Glass Fibre Reinforced Plastic (GFRP)

GFRP is a polymer composite that is lightweight, high strength, corrosion resistant, and durable. This fibreglass Composite has a Class 1 (or A) fire rating making it suitable for use in a broad range of architectural applications. It can be produced in virtually any shape and with smooth, textured or patterned surfaces providing architects with abundant design flexibility.

GFRP is commonly supplied unfinished for on-site painting, but can be supplied pre-finished with paint or Integral cast in color, depending on the application.

GFRP is a glass fibre reinforced plastic used to make architectural elements. It is a catalyzed thermoset plastic Composite that is durable, chemical resistant and has excellent weathering, flexural and tensile physical properties. This makes it a versatile material that provides cost effective solutions for the construction of buildings, particularly with respect to exterior applications. It is also a lightweight material, weighing approximately 10 kg/m2 which reduces transportation, handling and installation costs.

The standard GFRP surface consists of a UV stabilized NPG polyester gel coat which is provided in a white color for field finishing. The back-up laminate consists of layers of glass fibre and polyester resin. The ARTIC GFRP composite material has a Class 1 (or A) fire rating. When GFRP is molded into shapes, the geometry of the shape imparts physical properties to the parts, such as strength and stiffness. For example, the design profiles of GFRP parts that include recesses, projections, grooves, curves or ornamentation, become stronger. The nominal shell thickness of parts is 4mm. However, areas of parts that have flat regions are cast thicker by encapsulating core materials into the laminate that provide added strength and stiffness.

GFRP offers some unique advantages for Architects and Designers in providing the capability to make large parts in any shape and size that would otherwise require more costly support structures and increased installation costs (as compared to other materials such as precast concrete). The boat building industry has taken this to extremes where single piece boat hulls have been fabricated in excess of over 45m in length. But it is of course more practical in most building applications to utilize much more modest sized components in consideration of the initial mold costs, shipping, handling, and installation methods to optimize project costs.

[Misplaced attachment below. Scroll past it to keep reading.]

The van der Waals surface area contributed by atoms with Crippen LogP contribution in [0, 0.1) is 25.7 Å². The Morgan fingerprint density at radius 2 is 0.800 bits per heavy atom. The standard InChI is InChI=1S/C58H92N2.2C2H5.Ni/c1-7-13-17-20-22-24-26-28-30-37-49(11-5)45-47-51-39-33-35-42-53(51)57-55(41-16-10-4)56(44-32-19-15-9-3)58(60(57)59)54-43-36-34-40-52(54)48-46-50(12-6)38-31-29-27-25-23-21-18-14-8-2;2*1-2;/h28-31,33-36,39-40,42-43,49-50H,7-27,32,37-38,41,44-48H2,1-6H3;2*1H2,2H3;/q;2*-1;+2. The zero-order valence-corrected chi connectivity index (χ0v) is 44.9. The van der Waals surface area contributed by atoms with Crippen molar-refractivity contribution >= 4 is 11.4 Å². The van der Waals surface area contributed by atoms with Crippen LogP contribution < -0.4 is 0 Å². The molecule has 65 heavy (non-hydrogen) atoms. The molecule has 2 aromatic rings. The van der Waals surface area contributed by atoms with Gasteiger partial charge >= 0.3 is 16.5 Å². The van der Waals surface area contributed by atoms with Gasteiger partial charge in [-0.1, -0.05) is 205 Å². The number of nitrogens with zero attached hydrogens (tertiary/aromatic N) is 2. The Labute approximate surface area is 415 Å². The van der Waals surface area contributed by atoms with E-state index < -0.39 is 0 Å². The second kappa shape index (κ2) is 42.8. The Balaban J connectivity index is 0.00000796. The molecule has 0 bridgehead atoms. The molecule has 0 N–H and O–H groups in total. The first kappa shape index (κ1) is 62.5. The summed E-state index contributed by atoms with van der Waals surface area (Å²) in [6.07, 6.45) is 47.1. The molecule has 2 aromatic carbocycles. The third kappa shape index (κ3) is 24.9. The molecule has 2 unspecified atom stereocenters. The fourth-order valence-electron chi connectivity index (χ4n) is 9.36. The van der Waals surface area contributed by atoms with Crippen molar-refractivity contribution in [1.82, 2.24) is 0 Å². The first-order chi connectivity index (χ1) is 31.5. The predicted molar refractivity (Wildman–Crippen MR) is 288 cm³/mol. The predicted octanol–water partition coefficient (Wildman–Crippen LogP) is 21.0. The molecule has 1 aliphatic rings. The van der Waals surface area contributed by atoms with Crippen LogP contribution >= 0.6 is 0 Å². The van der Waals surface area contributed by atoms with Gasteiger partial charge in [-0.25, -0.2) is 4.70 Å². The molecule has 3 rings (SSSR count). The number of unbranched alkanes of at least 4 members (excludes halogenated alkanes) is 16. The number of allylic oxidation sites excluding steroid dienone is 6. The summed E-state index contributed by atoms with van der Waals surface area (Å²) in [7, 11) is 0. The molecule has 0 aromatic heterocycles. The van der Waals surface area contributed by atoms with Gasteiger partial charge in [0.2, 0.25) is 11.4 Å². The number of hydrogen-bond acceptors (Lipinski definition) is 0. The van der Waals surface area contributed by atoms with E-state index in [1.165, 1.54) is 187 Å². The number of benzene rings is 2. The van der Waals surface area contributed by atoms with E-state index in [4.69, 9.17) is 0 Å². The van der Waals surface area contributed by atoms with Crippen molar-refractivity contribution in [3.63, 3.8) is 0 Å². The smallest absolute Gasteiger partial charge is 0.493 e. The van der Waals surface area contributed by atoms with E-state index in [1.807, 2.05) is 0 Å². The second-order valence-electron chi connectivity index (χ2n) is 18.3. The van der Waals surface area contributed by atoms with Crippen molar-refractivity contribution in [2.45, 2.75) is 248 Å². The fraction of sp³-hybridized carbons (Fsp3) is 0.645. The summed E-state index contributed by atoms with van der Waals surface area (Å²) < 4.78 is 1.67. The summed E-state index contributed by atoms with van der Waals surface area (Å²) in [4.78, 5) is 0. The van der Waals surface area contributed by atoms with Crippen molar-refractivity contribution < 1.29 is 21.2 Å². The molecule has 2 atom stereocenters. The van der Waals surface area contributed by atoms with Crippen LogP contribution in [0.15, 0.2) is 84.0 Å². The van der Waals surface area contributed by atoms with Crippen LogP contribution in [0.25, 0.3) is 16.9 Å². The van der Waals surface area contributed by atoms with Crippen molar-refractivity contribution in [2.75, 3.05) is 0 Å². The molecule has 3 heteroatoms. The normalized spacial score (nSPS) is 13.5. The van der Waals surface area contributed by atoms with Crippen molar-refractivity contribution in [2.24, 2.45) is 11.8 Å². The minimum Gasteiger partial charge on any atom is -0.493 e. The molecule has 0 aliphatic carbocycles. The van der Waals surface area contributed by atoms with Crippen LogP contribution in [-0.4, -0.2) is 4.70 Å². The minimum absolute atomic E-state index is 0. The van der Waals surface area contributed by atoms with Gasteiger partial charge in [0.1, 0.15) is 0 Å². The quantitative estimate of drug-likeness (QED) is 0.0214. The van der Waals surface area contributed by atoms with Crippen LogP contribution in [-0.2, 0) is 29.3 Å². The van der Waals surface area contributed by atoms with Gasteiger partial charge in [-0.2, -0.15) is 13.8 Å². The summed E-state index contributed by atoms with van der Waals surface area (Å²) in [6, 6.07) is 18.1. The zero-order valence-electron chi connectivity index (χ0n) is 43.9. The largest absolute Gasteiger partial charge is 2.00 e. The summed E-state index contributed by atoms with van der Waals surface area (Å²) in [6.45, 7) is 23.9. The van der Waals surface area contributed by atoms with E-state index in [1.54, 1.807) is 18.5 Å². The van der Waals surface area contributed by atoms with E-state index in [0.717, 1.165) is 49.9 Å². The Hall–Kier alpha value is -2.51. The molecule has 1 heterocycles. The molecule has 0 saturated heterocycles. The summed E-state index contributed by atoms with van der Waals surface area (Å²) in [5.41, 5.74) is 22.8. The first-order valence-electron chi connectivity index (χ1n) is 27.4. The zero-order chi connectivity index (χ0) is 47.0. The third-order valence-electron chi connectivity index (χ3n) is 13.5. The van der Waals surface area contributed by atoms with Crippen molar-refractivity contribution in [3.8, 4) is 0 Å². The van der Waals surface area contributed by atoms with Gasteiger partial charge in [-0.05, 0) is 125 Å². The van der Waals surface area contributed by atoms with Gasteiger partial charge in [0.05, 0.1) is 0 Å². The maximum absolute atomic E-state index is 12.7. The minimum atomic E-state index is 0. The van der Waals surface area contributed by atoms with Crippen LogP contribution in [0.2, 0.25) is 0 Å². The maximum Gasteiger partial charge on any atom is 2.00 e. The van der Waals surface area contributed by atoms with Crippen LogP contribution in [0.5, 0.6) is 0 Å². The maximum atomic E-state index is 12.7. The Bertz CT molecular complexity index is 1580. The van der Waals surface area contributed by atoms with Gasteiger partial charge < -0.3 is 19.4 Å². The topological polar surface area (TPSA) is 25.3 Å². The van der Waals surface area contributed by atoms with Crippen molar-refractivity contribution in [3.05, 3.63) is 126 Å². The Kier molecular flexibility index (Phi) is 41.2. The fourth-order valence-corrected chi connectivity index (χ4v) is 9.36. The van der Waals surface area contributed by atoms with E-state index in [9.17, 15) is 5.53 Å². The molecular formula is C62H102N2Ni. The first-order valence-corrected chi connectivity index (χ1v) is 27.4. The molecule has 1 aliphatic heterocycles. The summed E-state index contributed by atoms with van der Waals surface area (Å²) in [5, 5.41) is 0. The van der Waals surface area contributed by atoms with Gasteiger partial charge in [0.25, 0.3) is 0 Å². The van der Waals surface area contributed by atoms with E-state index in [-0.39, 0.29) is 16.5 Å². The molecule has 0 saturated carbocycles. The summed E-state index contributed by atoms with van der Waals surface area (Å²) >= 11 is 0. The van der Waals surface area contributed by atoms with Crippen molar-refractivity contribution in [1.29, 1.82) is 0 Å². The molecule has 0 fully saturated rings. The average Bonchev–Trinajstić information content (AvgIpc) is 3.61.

In most cases, GFRP molded parts are secured to the building structural framing and substrate with concealed fasteners, Joints between parts should be minimized and advantageously positioned in consideration of part size and design, overall appearance, and installation. GFRP parts are typically supplied with pre-made corners to minimize field mitering.

Some typical architectural applications of GFRP include facade panels, columns, cornices, pediments, storefront entries, cupolas and other decorative elements such as friezes and signage , GFRP is also used in interior or exterior applications, where a high impact resistant and lightweight material is desired. Molded GFRP products can replicate many common materials such as slate, cast iron, and wood grained surfaces to name just a few.

Most items are custom made to project design requirements and specifications. ARTIC uses 5-axis CNC technology to machine precision patterns from which molds are produced to make the required parts. In situations involving complicated Design elements or projects, ARTIC will work with Architects and Designers to create a practical plan for the parts and Assemblies they envision through 3D modeling and/or scaled or full size mock-ups. Detailed shop drawings and material Samples are prepared for approval prior to manufacture.